Fencing waterways


2 min read

Planning your fencing Fencing in flood prone areas Maintaining access Additional resources

Fencing waterways has many benefits, including protecting freshwater from nutrients, effluent and sediment, improving water quality, and creating habitat for birds and freshwater species. Along with protecting waterways, new fencing can be an opportunity to improve grazing management and stock control.

Planning your fencing

When planning your fencing, make sure you meet national stock exclusion regulations. These state that dairy cattle must not have access to lakes and wide rivers and that new fences must be at least 3 metres from the edge of the bed of the waterbody.

Note that the regulations for intensive winter grazing are different. These require livestock to be kept at least 5 metres from the bed of any river, lake, wetland or drain (regardless of whether there is any water in it at the time).

For waterways, your fence does not have to be exactly at the same distance from the bed into the paddock along its whole length. You may like to consider increasing the distance at certain points to encompass particular risks to water quality, such as critical source areas.

As well as fencing lakes and waterways, fencing should be extended to protect seeps, wetlands, swamps, springs and critical source areas. Keep in mind, fencing in erosion or flood prone areas may need a wider set back than other areas.

Start by mapping your waterways and creating a fencing plan. Consider the overall layout of your farm.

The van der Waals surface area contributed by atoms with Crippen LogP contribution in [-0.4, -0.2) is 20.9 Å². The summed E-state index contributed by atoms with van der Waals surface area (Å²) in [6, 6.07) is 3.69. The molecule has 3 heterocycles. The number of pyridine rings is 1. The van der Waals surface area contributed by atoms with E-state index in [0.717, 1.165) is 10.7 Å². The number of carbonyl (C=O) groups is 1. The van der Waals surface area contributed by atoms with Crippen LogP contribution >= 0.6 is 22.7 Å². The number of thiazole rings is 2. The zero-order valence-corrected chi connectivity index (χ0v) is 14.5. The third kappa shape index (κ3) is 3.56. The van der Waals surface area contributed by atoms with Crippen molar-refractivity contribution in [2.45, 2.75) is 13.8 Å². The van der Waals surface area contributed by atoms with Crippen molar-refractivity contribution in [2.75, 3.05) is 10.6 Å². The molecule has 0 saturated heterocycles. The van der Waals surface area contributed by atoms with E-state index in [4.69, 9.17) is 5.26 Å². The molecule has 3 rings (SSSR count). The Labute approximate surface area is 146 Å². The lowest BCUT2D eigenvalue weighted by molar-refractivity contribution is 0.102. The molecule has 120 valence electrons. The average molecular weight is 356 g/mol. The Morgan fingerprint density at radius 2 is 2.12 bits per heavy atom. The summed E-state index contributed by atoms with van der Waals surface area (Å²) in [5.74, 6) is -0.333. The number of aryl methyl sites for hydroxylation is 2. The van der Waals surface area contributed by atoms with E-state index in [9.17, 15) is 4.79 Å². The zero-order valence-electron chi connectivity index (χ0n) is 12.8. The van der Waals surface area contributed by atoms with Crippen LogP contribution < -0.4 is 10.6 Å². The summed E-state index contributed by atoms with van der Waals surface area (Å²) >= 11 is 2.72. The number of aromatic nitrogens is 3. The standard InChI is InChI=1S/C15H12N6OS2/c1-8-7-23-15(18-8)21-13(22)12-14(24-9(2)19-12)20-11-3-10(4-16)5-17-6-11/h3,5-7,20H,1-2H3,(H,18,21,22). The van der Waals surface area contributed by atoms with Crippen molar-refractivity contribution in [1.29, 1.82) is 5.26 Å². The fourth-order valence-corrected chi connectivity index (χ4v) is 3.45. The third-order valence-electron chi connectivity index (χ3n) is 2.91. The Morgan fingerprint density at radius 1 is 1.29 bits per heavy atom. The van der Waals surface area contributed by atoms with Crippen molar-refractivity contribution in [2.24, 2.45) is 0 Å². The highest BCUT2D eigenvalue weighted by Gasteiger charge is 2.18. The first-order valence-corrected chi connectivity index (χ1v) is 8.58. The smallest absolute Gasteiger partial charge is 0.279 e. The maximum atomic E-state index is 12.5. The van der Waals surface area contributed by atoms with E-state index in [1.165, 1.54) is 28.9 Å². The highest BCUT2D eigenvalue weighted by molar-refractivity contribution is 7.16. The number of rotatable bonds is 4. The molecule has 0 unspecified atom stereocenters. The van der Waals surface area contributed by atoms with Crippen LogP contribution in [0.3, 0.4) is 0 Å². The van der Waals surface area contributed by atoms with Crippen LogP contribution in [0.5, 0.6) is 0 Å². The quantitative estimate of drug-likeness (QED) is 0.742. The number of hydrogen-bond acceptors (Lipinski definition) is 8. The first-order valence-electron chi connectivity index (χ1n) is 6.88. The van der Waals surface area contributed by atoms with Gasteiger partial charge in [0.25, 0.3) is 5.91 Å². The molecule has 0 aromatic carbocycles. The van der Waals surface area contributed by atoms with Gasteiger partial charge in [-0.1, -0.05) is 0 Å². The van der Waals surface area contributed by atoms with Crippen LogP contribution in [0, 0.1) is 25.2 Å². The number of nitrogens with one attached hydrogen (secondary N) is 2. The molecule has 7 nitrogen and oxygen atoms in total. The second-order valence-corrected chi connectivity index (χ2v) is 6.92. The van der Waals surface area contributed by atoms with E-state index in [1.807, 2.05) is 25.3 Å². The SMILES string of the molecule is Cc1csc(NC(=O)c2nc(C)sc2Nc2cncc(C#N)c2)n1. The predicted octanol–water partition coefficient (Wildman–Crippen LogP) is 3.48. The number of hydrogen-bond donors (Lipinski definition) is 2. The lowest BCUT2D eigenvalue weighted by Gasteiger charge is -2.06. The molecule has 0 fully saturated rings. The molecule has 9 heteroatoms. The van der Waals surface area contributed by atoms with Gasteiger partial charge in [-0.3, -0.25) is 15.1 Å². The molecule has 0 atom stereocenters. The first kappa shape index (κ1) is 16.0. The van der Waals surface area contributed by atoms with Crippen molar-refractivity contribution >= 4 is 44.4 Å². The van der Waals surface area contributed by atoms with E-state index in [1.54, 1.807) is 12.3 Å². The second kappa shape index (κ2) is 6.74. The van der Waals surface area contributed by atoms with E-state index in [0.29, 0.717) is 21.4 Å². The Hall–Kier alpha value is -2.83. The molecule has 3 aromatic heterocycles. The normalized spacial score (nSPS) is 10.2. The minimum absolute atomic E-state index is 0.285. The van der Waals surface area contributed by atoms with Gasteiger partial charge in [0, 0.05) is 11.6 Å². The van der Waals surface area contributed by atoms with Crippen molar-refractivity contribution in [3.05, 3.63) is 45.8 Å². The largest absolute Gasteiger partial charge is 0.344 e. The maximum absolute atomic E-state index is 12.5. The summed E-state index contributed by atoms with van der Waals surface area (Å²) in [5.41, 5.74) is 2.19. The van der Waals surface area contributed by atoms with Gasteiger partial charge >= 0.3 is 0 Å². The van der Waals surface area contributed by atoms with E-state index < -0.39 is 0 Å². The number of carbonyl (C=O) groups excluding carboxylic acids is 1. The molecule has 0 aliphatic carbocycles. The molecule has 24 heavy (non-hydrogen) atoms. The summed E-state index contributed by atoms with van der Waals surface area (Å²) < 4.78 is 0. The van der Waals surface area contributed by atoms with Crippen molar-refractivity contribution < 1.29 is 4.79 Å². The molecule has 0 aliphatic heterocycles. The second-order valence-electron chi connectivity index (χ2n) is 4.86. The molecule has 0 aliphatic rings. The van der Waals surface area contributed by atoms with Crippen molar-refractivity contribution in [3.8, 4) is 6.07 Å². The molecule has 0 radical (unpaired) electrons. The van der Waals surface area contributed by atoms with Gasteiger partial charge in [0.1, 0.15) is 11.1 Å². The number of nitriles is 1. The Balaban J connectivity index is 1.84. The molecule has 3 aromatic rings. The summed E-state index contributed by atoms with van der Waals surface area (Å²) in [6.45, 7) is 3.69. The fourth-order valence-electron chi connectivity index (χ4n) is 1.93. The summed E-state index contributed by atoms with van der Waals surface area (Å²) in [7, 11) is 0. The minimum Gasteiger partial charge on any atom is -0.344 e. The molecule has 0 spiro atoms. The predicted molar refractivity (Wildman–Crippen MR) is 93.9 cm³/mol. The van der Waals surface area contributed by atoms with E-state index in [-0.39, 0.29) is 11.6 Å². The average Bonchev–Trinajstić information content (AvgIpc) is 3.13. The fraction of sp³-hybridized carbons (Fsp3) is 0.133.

Plan out fence lines and crossing points. Think about whether a waterway might change course or meander over time, which could mean fencing adjustments need to be made.

If you are planning on planting your riparian margin, it’s best to have the fence between the paddock and the plantings so they are protected from livestock. This might mean that the fence is placed is further from the waterway than the regulations require.

Once fenced, the riparian area will require continuous weed, pest and animal control. Planting these areas is worthwhile as there are many benefits for your farm and the environment – for more information, see our riparian planting and biodiversity pages.

Fencing in flood-prone areas

If you are fencing in flood-prone areas, consider the following:

  • Use fewer upright posts and less wire – this way less debris will catch on the fence. Do not use netting as it will trap debris.
  • Put wires on the downstream back side of posts so the staples pop and the wire drops rather than pulling out the posts and strainers.
  • Use un-barbed staples so wires can pop off more easily.
  • Erect fences parallel with the way the stream floods so the fence does not collect debris.
  • Have fences further back where active erosion is occurring.
  • Construct separate ‘blow-out’ sections across flood channels.
  • Avoid using battens in flood-prone sections to reduce snagging.
  • Use insulators that can be dropped before a flood event.
  • Consider using tape instead of wire as it’s easier to repair after a flood.
  • If the flow levels are usually low, consider where the bottom wire is in relation to flood levels and move it slightly higher.

Maintaining access

If you need to maintain access for machinery to clean weeds, silt or debris from your waterway, consider these options:

  • Build an electric fence that can be dropped or removed to allow access.
  • Use pinlock insulators so the wires can easily be lowered for machinery to cross.
  • Position the fence so that a long-reach digger can reach over the top.
  • For wide waterways, place a fence far enough back to allow a digger to work between the fence and the bank. This approach still allows for a wide grassy margin, and you can plant low-growing plants on the waterway margin if you wish. Do not cut off gateways that give diggers access to neighbouring paddocks.
Last updated: May 2024

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